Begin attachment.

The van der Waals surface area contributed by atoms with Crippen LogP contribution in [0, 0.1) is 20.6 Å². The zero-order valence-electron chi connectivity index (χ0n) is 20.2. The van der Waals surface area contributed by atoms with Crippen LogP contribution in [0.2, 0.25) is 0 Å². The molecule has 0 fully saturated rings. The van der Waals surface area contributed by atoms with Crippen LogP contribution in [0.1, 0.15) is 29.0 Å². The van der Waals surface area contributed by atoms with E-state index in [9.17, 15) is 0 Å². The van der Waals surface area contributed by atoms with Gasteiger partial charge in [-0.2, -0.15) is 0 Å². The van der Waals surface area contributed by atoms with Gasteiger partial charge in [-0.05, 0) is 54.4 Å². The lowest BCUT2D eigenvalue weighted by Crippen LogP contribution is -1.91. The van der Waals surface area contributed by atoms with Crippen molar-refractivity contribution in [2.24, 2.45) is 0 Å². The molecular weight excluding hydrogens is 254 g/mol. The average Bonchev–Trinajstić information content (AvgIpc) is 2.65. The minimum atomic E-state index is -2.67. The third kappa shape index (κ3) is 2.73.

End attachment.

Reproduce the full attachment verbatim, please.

The van der Waals surface area contributed by atoms with Crippen LogP contribution in [0, 0.1) is 20.6 Å². The zero-order valence-electron chi connectivity index (χ0n) is 20.2. The van der Waals surface area contributed by atoms with Crippen LogP contribution in [0.2, 0.25) is 0 Å². The molecule has 0 fully saturated rings. The van der Waals surface area contributed by atoms with Crippen LogP contribution in [0.1, 0.15) is 29.0 Å². The van der Waals surface area contributed by atoms with E-state index in [9.17, 15) is 0 Å². The van der Waals surface area contributed by atoms with Gasteiger partial charge in [-0.2, -0.15) is 0 Å². The van der Waals surface area contributed by atoms with Gasteiger partial charge in [-0.05, 0) is 54.4 Å². The lowest BCUT2D eigenvalue weighted by Crippen LogP contribution is -1.91. The van der Waals surface area contributed by atoms with Crippen molar-refractivity contribution in [2.24, 2.45) is 0 Å². The molecular weight excluding hydrogens is 254 g/mol. The average Bonchev–Trinajstić information content (AvgIpc) is 2.65. The minimum atomic E-state index is -2.67. The third kappa shape index (κ3) is 2.73.